Any diesel motor worth its salt is going to give a vehicle better fuel economy, more torque at a lower rpm, and greater longevity than its gasoline counterpart. And while we can’t remark on this Duramax’s reliability yet, we can certainly say it delivers on the other two fronts. Looking at the AT4 Trim specifically, the 3.0L inline-six pulls 26 mpg on the highway which is 37 percent better than the 6.2L V8 and 24 percent better than the 5.3L V8. In the city, the argument for the Duramax is even stronger, achieving 22 miles per gallon, which is 47 percent better than the 6.2L and 38 percent better than the 5.3L. Those may not be Prius numbers, but for a lifted truck capable of towing 9,100 pounds, it’s pretty darn good, and GMC didn’t sacrifice performance to get there. 

Since we were in Wyoming, we decided to open up the throttle on some dirt roads to let the 277 horsepower roam free, and were happy to discover that it felt more than adequate for the Sierras. In fact, the truck felt downright peppy. Throttle response was smooth too, with nearly seamless shifts from the 10-speed transmission, making it easy to control the truck on loose surfaces where it wanted to break free. Of course, letting it break free was a constantly tempting proposition. While the roar of the 6.2L may be absent with this motor, the truck’s fun demeanor certainly isn’t.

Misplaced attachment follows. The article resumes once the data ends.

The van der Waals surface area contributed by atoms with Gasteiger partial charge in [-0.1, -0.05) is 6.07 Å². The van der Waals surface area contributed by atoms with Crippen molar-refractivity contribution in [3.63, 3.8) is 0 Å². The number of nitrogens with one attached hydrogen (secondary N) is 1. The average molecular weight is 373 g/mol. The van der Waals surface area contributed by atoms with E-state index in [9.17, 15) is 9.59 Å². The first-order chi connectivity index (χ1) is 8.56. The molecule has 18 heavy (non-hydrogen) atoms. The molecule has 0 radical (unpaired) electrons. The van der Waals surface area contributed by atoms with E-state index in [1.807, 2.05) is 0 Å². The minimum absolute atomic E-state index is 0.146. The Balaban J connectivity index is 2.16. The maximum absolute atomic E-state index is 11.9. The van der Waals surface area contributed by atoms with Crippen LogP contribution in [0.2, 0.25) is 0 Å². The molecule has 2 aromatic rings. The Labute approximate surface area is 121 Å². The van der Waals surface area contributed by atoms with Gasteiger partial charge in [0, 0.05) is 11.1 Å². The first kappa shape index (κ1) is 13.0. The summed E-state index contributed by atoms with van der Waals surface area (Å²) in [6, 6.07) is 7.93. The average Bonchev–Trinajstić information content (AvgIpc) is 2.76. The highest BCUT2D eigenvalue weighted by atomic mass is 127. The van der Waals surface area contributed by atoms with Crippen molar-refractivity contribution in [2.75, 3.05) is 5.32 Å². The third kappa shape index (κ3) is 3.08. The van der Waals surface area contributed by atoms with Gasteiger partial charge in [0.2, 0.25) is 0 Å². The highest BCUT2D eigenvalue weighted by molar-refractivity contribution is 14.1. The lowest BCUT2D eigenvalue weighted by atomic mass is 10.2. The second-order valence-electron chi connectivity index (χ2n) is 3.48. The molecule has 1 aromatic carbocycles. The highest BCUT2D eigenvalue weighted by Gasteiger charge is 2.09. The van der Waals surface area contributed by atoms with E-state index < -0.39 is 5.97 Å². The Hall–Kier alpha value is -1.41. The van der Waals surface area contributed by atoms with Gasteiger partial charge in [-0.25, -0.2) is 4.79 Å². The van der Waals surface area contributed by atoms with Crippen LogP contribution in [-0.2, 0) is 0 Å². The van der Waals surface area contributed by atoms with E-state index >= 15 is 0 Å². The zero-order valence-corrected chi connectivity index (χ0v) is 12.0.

Then there’s the torque, all 460 glorious pound-feet of it. At first, you might be thinking that’s the same number as the 6.2L V8, so who cares, but there’s one very important difference you should know about. While the 6.2L produces 460 pound-feet of torque at 4,100 rpm, the 3.0L produces it at just 1,500 rpm, which means that when towing, hauling a payload, or tackling a trail the diesel has a huge advantage, one we could feel throughout this evaluation.